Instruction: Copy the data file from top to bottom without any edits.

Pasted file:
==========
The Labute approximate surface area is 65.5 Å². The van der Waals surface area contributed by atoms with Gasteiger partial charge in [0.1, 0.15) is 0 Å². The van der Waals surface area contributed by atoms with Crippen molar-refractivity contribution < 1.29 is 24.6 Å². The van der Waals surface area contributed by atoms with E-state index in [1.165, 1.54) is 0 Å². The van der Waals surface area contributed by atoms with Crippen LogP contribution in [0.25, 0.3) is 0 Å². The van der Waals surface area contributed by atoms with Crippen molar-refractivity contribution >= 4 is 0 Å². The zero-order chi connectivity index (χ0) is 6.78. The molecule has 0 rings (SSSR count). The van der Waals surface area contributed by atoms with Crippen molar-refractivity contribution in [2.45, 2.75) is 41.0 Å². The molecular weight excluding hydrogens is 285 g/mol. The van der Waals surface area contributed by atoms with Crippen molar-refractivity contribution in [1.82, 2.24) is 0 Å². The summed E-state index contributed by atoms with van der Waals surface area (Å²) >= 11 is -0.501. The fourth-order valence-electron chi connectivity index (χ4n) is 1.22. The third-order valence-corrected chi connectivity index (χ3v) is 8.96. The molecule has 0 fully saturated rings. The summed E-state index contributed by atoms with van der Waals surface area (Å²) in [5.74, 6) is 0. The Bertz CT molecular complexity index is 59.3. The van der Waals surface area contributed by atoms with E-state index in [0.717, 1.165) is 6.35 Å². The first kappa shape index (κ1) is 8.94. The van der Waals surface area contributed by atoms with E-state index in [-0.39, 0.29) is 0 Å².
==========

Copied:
The Labute approximate surface area is 65.5 Å². The van der Waals surface area contributed by atoms with Gasteiger partial charge in [0.1, 0.15) is 0 Å². The van der Waals surface area contributed by atoms with Crippen molar-refractivity contribution < 1.29 is 24.6 Å². The van der Waals surface area contributed by atoms with E-state index in [1.165, 1.54) is 0 Å². The van der Waals surface area contributed by atoms with Crippen LogP contribution in [0.25, 0.3) is 0 Å². The van der Waals surface area contributed by atoms with Crippen molar-refractivity contribution >= 4 is 0 Å². The zero-order chi connectivity index (χ0) is 6.78. The molecule has 0 rings (SSSR count). The van der Waals surface area contributed by atoms with Crippen molar-refractivity contribution in [2.45, 2.75) is 41.0 Å². The molecular weight excluding hydrogens is 285 g/mol. The van der Waals surface area contributed by atoms with Crippen molar-refractivity contribution in [1.82, 2.24) is 0 Å². The summed E-state index contributed by atoms with van der Waals surface area (Å²) >= 11 is -0.501. The fourth-order valence-electron chi connectivity index (χ4n) is 1.22. The third-order valence-corrected chi connectivity index (χ3v) is 8.96. The molecule has 0 fully saturated rings. The summed E-state index contributed by atoms with van der Waals surface area (Å²) in [5.74, 6) is 0. The Bertz CT molecular complexity index is 59.3. The van der Waals surface area contributed by atoms with E-state index in [0.717, 1.165) is 6.35 Å². The first kappa shape index (κ1) is 8.94. The van der Waals surface area contributed by atoms with E-state index in [-0.39, 0.29) is 0 Å².